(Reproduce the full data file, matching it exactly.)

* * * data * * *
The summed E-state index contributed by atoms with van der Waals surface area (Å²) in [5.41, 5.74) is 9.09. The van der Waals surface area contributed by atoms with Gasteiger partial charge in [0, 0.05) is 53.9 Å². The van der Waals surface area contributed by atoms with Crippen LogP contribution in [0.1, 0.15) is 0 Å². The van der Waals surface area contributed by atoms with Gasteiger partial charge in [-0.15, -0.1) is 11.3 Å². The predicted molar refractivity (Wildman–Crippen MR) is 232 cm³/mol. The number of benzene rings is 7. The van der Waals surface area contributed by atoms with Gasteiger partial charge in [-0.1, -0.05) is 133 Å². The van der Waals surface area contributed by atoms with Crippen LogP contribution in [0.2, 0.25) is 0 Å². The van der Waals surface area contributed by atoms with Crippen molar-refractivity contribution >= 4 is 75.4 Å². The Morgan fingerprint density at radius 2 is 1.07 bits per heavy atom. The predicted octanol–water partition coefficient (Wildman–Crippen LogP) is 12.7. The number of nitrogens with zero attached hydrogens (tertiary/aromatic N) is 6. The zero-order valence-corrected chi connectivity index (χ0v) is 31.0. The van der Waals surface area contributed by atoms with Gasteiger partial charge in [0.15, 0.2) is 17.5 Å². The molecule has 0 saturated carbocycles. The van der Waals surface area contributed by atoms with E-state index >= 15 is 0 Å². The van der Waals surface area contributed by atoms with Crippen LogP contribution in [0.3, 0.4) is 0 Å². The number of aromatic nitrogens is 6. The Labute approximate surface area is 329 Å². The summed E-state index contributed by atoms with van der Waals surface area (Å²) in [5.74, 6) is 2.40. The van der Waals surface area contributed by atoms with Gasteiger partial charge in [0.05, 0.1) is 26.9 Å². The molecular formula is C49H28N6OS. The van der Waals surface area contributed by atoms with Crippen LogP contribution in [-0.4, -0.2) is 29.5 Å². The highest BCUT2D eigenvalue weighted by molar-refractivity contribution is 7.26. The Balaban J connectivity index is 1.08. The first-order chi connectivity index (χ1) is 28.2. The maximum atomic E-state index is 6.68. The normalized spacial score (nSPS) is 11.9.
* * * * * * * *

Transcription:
The summed E-state index contributed by atoms with van der Waals surface area (Å²) in [5.41, 5.74) is 9.09. The van der Waals surface area contributed by atoms with Gasteiger partial charge in [0, 0.05) is 53.9 Å². The van der Waals surface area contributed by atoms with Crippen LogP contribution in [0.1, 0.15) is 0 Å². The van der Waals surface area contributed by atoms with Gasteiger partial charge in [-0.15, -0.1) is 11.3 Å². The predicted molar refractivity (Wildman–Crippen MR) is 232 cm³/mol. The number of benzene rings is 7. The van der Waals surface area contributed by atoms with Gasteiger partial charge in [-0.1, -0.05) is 133 Å². The van der Waals surface area contributed by atoms with Crippen LogP contribution in [0.2, 0.25) is 0 Å². The van der Waals surface area contributed by atoms with Crippen molar-refractivity contribution >= 4 is 75.4 Å². The Morgan fingerprint density at radius 2 is 1.07 bits per heavy atom. The predicted octanol–water partition coefficient (Wildman–Crippen LogP) is 12.7. The number of nitrogens with zero attached hydrogens (tertiary/aromatic N) is 6. The zero-order valence-corrected chi connectivity index (χ0v) is 31.0. The van der Waals surface area contributed by atoms with Gasteiger partial charge in [0.15, 0.2) is 17.5 Å². The molecule has 0 saturated carbocycles. The van der Waals surface area contributed by atoms with E-state index >= 15 is 0 Å². The van der Waals surface area contributed by atoms with Crippen LogP contribution in [0.3, 0.4) is 0 Å². The number of aromatic nitrogens is 6. The Labute approximate surface area is 329 Å². The summed E-state index contributed by atoms with van der Waals surface area (Å²) in [5.74, 6) is 2.40. The van der Waals surface area contributed by atoms with Gasteiger partial charge in [0.05, 0.1) is 26.9 Å². The molecular formula is C49H28N6OS. The van der Waals surface area contributed by atoms with Crippen LogP contribution in [-0.4, -0.2) is 29.5 Å². The highest BCUT2D eigenvalue weighted by molar-refractivity contribution is 7.26. The Balaban J connectivity index is 1.08. The first-order chi connectivity index (χ1) is 28.2. The maximum atomic E-state index is 6.68. The normalized spacial score (nSPS) is 11.9.